Gov. Mike Parson and Lt. Gov. Mike Kehoe welcomed hundreds of Missouri students to Jefferson City Thursday to commemorate National FFA Week. Parson, Kehoe, and FFA members drove restored tractors to the state Capitol in a show of support for Missouri agriculture.

The events culminated a week dedicated to honor the role students play in the future of Missouri’s agriculture industry. Gov. Parson praised the show of support by FFA students across Missouri traveling to Jefferson City. He said that “the industry and state we love is in great hands.”

Sean O’Brien is the FFA advisor for Silex High School in northeast Missouri’s Lincoln County.

“FFA week is a great week to celebrate during George Washington’s birthday,” he said. “We have a lot of different events happening. (It’s really about) getting the awareness out about the FFA organization, the amazing leadership opportunities that are available for students whose roots are within the agricultural industry.”

The Show-Me State is home to 362 chapters and more than 26,000 members, ranking eighth nationally for membership.

“FFA week to me is a great opportunity to make a lot of memories,” said Claire Kinion, who got to see Gov. Parson drive a tractor to the Missouri Capitol. “There’s a bunch of ways that you can be in your blue jacket and express your love for FFA and it’s just a really great organization to make new memories and have a lot of opportunities for your future.”

Karlie Ellis is a local member of the Sylex FFA chapter in northeast Missouri who wants a future career in agriculture.

“But outside of just my career, agriculture affects everybody, even the people who aren’t directly in the industry,” she said. “So, I think FFA week is a great opportunity to kind of embrace our roots and also show the world how important agriculture is and just what it does to serve the population.”

Missouri FFA is helping the next generation rise to meet the challenges of feeding a growing population. Silex FFA’s Braden Havelik said that everyone benefits from farming.

“If you have food on your table, you’re seeing the impact of farming,” he said. “If you have clothes on your body, farming’s affecting you. It’s really important that we’re out here telling our story to everyone here at the Capitol today to help everyone understand how important it truly is so everyone knows, you know, why we’re here and why we’re so passionate about what we do.”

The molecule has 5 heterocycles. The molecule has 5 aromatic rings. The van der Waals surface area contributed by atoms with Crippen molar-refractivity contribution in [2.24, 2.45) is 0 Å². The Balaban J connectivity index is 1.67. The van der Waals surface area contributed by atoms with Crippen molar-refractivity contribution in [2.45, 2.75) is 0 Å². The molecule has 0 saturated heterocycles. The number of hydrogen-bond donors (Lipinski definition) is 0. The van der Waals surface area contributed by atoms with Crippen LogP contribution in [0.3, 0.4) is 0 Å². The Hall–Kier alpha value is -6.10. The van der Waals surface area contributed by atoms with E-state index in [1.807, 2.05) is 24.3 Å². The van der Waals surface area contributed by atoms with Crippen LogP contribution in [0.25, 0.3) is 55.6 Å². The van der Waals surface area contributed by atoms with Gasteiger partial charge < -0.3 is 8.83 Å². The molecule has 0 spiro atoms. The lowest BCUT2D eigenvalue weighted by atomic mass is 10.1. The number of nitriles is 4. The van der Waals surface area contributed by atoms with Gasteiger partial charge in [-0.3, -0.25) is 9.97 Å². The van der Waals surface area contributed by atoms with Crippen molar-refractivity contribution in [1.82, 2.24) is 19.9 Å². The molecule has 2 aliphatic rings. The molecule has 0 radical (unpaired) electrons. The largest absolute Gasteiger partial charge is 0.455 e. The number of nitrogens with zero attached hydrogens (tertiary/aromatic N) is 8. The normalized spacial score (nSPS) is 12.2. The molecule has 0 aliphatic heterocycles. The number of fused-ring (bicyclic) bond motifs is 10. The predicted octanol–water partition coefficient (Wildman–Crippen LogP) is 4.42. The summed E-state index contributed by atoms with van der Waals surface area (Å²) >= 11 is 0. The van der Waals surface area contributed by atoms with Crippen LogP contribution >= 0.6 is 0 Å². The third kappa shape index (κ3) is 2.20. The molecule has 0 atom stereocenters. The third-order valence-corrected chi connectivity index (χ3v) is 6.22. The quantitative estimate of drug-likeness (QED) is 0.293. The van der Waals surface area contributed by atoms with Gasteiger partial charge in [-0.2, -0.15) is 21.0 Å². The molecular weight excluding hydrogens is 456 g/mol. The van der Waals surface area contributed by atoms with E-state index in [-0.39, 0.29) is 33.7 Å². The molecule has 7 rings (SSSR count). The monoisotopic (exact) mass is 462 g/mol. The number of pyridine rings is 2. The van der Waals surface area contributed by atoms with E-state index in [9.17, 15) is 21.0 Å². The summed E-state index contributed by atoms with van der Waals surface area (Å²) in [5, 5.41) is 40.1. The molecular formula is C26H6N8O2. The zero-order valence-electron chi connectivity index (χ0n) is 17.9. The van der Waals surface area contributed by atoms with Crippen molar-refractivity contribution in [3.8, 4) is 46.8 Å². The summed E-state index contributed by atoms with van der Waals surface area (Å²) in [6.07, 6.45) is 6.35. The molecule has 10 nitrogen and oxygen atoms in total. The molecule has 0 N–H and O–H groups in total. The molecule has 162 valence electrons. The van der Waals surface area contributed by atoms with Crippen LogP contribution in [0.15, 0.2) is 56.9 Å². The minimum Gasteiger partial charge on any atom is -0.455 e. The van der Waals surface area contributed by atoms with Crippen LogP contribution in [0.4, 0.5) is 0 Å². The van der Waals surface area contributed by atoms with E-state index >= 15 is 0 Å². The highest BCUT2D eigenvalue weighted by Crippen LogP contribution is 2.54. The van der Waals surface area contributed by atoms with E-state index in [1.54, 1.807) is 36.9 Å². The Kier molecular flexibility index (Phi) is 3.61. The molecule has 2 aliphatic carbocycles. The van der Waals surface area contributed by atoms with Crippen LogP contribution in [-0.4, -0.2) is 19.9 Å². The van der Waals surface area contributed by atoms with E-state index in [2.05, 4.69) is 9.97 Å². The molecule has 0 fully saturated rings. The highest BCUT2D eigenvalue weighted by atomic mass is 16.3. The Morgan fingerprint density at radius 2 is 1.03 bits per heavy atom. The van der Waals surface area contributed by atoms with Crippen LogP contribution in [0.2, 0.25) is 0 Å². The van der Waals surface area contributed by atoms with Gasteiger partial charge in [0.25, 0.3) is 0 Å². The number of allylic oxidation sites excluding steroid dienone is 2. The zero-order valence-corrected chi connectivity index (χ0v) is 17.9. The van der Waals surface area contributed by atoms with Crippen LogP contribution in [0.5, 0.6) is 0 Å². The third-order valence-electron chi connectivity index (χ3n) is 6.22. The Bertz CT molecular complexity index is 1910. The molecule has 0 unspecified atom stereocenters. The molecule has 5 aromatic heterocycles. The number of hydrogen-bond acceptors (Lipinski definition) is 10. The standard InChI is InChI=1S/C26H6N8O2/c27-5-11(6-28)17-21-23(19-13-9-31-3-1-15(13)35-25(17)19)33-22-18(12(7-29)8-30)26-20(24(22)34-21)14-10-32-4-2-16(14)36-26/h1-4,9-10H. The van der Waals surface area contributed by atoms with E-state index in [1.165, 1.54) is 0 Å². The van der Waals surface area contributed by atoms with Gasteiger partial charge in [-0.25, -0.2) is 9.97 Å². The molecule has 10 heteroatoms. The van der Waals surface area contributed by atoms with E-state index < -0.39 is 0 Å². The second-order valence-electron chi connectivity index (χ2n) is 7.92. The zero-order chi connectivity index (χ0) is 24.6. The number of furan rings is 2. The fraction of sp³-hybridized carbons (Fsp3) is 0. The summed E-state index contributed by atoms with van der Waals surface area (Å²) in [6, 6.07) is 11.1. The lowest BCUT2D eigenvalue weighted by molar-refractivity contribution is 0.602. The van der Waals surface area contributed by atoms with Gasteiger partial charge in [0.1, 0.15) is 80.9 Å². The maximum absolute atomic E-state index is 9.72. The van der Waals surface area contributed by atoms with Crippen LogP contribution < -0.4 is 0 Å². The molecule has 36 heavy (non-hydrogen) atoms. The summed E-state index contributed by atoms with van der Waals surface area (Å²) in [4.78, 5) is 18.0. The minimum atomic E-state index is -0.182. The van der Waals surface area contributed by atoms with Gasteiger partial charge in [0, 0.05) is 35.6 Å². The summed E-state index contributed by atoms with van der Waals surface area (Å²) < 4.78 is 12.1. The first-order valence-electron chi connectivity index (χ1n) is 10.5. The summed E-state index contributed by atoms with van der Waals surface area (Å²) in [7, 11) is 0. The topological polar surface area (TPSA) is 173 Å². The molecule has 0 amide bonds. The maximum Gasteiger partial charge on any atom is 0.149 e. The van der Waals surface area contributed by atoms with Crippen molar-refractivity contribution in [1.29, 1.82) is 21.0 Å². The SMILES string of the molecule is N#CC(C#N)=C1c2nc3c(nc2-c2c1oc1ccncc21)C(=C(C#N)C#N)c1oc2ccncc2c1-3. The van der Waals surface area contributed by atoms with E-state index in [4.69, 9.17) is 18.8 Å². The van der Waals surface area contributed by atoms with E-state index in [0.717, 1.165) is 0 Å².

James Cockrell told Missourinet that there’s more to FFA than just farming.

“Outside of the farming area, I’d like to get into the horticulture more floricultural aspect,” Cockrell said. “Maybe work at a green house. I’d like to get involved in a few opportunities right out of high school to strengthen my knowledge on that. FFA has allowed me to broaden my knowledge on those opportunities and what I can get involved in.”

Kylie Nolan’s family grows pumpkins and gourds, and if they tried hard enough, they could grow giant ones.

“We tried to plant it this previous year, but they didn’t turn out as well because we ran into some issues, but in the previous years, we got pumpkins that have been so big to where I can’t even pick them up,” she said. “But I wouldn’t say they’re probably any of the biggest, because we haven’t necessarily tried to get the biggest, but I think if we actually worked towards it, we could definitely probably accomplish getting a really big pumpkin.”

Haley Gruenewald didn’t get her farming career started until she got to high school.

“It’s been a great experience for me,” she said. “I’ve had the opportunity to, I bought sheep one year and ever since then I have had the opportunity to show in the fairs and learn what it’s like to live on a farm and take care of animals and the responsibilities to go along with that.”

Parson has proclaimed February 17th through the 24th as National FFA Week in Missouri. It’s a week dedicated to honor one of the state’s leading industries – agriculture.

“I think FFA is important because people need to learn how to advocate and speak up for what they’re doing and why they’re doing it and to help people that aren’t grown up in agriculture understand it.” said Aiden Choate, a student with Nixa FFA.

Director of Agriculture Chris Chinn is proud to see the great show of support, saying that Missouri FFA members will advance the future of agriculture.

“I think it’s really important to be here because, you know, you get to meet a lot of great people and it’s important to hear where these legislators and leaders come from,” said Weston Heppner, a Nixa FFA student who lives on a hog farm in southwest Missouri. “Since I’m getting up there in the voting age to know what they’re talking about and to understand where they’re coming up so I can make an educated decision myself.”

The National Future Farmers of America Organization was founded in 1928 by 33 young men in Kansas City.

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